Extinction, habitat shrinking spur urban ‘rewilding’


Detroit — In a busy metropolitan area of ​​4.3 million people, Yale University wildlife biologist Nyeema Harris travels to an isolated bush to study Detroit’s most elusive inhabitants: coyotes, foxes, raccoons, and skunks. I stepped in.

Harris and colleagues have installed trail cameras in the wooded lots of 25 city parks over the past five years. They have recorded thousands of images of animals that emerge and roam and forage, mostly at night, revealing a wild side that many locals may not know exist.

“Urban environments expose us to more and more wildlife,” Harris said recently, checking several devices anchored to trees by steel cables near the ground. “As we change their habitat and expand our urban footprint, we will come into more and more contact with them.”

Animal and plant species are going extinct at an alarming rate. Up to 1 million animals at risk of extinction, according to a 2019 United Nations report. Their plight fuels calls to “rewild” places that thrived before being driven out by development, pollution and climate change.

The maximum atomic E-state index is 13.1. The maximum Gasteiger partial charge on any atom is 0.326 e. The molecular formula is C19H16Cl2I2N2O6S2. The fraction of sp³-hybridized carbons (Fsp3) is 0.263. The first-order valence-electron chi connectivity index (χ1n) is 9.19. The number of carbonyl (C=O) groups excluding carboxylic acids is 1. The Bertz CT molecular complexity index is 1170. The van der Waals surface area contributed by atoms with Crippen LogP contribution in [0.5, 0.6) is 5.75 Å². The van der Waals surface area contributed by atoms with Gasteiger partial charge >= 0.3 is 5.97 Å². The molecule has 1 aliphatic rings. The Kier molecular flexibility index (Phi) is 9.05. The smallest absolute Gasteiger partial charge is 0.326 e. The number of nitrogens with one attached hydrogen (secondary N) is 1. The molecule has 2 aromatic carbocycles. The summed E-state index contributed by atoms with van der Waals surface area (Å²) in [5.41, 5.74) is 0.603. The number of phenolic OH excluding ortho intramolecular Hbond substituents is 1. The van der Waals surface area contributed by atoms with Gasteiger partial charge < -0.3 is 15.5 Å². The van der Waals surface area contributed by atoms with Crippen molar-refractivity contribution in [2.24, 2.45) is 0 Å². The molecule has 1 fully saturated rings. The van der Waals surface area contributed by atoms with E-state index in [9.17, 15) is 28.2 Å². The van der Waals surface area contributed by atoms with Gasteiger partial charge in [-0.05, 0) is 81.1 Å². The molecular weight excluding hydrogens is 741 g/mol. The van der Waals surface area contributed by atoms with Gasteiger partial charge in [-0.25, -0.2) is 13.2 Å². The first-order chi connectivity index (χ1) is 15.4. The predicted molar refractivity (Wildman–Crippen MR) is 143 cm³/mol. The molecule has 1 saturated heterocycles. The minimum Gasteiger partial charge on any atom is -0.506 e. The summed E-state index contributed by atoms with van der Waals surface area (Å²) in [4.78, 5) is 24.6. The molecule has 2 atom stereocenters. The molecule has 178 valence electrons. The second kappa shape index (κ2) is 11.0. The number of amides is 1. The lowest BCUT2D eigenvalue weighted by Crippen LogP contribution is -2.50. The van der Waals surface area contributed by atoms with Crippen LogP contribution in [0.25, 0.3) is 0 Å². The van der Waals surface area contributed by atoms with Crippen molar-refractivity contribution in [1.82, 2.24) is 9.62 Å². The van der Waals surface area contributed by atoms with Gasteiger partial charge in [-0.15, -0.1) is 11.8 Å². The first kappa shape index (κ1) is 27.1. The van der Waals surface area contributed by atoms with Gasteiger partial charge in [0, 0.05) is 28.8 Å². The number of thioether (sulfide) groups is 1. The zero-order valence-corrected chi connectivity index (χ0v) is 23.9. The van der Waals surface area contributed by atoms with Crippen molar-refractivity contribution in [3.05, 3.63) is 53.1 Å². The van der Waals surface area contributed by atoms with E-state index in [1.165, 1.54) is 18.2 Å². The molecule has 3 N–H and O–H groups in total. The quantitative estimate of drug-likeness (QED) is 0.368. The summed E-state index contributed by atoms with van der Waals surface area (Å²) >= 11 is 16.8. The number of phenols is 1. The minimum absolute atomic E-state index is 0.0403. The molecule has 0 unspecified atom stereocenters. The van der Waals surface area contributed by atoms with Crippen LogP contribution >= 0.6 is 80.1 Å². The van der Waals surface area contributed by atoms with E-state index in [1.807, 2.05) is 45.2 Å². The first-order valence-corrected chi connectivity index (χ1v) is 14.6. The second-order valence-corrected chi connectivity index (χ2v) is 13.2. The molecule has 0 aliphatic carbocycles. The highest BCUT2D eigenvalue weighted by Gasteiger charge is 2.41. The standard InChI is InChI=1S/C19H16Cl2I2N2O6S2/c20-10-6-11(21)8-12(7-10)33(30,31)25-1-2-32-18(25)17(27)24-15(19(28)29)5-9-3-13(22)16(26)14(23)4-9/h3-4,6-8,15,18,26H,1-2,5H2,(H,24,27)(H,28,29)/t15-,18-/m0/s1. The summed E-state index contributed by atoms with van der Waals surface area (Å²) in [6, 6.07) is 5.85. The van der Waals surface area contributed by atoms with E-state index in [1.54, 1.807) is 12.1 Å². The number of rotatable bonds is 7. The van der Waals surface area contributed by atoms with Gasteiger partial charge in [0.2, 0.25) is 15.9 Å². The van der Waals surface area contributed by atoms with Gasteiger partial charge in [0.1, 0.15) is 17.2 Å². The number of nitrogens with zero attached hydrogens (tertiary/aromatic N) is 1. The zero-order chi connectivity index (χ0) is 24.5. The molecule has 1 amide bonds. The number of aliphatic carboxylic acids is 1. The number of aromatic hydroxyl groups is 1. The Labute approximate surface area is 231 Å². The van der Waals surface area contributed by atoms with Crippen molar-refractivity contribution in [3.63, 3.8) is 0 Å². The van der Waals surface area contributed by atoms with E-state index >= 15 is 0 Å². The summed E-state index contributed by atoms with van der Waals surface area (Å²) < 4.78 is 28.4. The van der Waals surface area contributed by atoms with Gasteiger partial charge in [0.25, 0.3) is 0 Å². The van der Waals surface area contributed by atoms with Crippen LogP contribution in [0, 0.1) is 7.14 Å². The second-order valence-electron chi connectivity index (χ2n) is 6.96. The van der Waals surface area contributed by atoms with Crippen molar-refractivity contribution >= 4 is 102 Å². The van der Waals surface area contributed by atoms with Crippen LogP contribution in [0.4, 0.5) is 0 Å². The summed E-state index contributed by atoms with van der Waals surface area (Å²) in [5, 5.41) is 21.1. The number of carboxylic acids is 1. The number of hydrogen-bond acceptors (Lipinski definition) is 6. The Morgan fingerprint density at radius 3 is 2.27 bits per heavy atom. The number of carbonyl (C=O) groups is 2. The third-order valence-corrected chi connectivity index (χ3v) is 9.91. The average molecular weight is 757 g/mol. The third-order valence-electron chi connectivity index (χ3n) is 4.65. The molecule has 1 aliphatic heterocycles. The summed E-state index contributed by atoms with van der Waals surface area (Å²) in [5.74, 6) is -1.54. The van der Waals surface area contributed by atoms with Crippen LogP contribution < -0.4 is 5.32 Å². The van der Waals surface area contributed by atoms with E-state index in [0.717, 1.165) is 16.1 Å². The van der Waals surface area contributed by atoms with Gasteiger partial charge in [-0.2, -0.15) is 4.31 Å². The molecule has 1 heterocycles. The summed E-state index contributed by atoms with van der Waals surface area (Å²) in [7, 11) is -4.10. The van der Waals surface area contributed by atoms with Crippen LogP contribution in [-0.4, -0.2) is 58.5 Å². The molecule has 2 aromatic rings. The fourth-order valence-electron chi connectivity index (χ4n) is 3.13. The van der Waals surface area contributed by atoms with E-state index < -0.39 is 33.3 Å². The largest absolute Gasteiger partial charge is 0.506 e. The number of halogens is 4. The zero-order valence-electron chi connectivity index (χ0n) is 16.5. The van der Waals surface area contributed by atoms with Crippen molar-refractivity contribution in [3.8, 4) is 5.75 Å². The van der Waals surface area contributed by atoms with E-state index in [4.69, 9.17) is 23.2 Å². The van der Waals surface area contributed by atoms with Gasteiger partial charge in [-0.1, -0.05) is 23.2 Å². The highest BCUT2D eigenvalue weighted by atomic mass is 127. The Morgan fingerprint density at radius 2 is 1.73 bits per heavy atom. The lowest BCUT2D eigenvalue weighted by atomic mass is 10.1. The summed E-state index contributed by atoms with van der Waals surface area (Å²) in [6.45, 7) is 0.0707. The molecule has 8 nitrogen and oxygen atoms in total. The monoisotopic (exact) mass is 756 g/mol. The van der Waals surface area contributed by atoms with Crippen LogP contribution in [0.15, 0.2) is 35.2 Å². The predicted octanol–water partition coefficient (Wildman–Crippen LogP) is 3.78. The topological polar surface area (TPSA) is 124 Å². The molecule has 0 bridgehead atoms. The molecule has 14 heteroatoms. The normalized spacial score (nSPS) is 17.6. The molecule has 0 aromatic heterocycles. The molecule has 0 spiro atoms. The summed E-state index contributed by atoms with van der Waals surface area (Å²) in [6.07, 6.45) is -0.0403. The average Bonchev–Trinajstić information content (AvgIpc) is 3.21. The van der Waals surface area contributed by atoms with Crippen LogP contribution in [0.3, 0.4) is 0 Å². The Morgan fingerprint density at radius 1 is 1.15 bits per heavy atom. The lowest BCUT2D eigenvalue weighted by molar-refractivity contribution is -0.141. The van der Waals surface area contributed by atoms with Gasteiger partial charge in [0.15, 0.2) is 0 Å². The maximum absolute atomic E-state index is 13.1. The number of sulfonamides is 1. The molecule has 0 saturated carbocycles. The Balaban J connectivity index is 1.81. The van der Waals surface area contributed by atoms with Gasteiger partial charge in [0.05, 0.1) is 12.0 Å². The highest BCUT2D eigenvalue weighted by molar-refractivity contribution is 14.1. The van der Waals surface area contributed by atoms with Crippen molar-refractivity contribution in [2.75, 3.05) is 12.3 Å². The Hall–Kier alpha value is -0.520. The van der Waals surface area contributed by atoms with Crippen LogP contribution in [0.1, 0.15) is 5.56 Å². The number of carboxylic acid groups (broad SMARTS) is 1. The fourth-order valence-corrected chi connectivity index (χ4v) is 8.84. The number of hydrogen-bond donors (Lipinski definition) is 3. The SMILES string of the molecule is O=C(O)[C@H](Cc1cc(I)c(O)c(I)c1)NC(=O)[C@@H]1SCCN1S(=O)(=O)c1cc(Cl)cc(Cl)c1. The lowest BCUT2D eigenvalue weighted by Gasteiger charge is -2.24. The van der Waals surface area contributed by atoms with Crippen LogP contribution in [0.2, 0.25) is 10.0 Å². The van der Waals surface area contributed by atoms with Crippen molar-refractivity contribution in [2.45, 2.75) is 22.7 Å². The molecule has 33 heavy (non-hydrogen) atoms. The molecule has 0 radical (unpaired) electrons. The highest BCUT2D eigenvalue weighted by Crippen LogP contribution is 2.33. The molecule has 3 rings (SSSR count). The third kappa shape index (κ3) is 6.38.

Rewilding generally means restoring a natural system to a degraded site, sometimes with help. It could mean reconnecting or reintroducing predators such as wolves to balance the ecosystem.

This idea may seem best suited to remote areas where nature is free to heal without interference. But even some of the world’s largest urban centers are rewilding as people find mutually beneficial ways to coexist with nature.

The US Forest Service estimates that 6,000 acres (2,428 hectares) of open space are lost every day to urban and suburban expansion. According to the United Nations, by 2050 more than two-thirds of her global population will live in urban areas.

“Climate change is coming and we face an equally important biodiversity crisis,” said Natalie Petrelli, senior scientist at the Zoological Society of London. There’s no better place to do it than the city.”

In its September report, the association noted that large cities such as Singapore are undergoing rewilding. In Singapore, his 1.7 miles (2.7 kilometers) of the Kallang River transformed from a concrete-lined channel to a winding channel lined with plants, rocks, and more. Surrounded by natural materials and green parks.

According to the report, treating urban rivers like natural water rather than drainage ditches will encourage fish passage and allow adjacent land to absorb floodwaters.